Positive discipline: Punishment vs. discipline
Punishment and discipline are not synonyms.
Often people consider discipline and punishment to be synonyms, but that couldn’t be further from the truth. According to Michigan State University Extension, punishment and discipline are very different and have separate outcomes for children and distinct impacts on parents and caregivers. In fact, the thesaurus lists “sentence” and “abuse” as synonyms for punishment. And, although the thesaurus lists punish as a synonym for discipline it more accurately identifies self-control, regulation and the verb to instruct. Let’s look at the difference between punishment and discipline and explore which works best for the goals you have for your child.
Punishment is about controlling or regulating a child’s behavior through fear. Regardless of whether the consequence is physical such as hitting, spanking or missing dinner; emotional such as belittling, name calling or withholding affection; or punitive such as not being able to play with a friend, go to a movie or play outside; the child learns to fear the consequence that will be imposed on them if they are caught. In these situations, an adult might be heard saying something like “I better not catch you doing that again,” or “Don’t let me ever see you doing that again!” or “That’s it! I’ve had it”. The message as interpreted by the child is not that the behavior is inappropriate, but rather that they need to be careful not to be caught. As a result, children learn to be careful when and how they behave when you are looking putting the responsibility for managing behavior on the adult rather than the child. This isn’t effective in helping children learn self-control or making better behavior choices. On top of that, parents and caregivers often experience much more stress and frustration which can impact their health and wellbeing as they constantly need to be on the watch for their child’s poor behavior. While research consistently shows that punishment results in children spending more energy in rebellious and avoidance behaviors, it certainly doesn’t mean that children should be able to do whatever they want, whenever they want wish. Consistency, firmness and respect are all important components of positive discipline.
The goal of positive discipline is to teach, train and guide children so that they learn, practice self-control and develop the ability to manage their emotions, and make wise choices regarding their personal behavior. Positive discipline helps children understand that their choices, actions and behaviors all have consequences and that it is the choices the child makes that determines the consequences thereby letting them realize that they have more control of their lives. While some consequences in positive discipline and punishment may sound similar, they result in different outcomes for the child and impacts on parents and caregivers. With positive discipline, children learn to see a connection between their behavior, the personal consequences and the impact of their actions on others. Parents and caregivers can remain calmer and experience less stress or guilt because they are not controlling their child.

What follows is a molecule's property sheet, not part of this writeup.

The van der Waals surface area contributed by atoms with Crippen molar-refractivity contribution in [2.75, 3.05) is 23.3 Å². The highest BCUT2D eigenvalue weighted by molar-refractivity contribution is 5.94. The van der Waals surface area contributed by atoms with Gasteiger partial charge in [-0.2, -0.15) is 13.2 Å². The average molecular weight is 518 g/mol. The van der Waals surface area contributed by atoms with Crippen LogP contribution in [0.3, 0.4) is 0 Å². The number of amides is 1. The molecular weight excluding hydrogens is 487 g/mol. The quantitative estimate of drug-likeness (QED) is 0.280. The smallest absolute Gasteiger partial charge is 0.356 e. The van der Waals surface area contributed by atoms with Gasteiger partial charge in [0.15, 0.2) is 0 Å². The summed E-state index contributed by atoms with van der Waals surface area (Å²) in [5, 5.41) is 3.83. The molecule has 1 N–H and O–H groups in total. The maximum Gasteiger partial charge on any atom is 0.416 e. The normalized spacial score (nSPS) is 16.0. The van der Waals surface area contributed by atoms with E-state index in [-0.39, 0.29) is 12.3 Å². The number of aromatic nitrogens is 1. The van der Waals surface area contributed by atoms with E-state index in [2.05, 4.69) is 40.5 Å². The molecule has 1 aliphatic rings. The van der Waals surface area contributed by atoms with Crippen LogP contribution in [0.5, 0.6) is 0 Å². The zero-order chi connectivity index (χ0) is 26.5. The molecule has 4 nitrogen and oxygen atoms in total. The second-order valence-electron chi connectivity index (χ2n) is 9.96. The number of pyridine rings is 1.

While punishment can result in children not behaving in certain ways when you are present, it can also discourage them from trying to do things because they don’t want to bring on shame or pain; and can result in behaviors that are more challenging, manipulative or disobedient. Using a positive discipline approach still necessitates that the parent or caregiver be consistent and firm, but at the same time teaches children what is proper and expected; trains and equips them with the knowledge, skills and abilities to make appropriate choices; and guides them in making those choices using consistent, loving, respectful and age-appropriate consequences.
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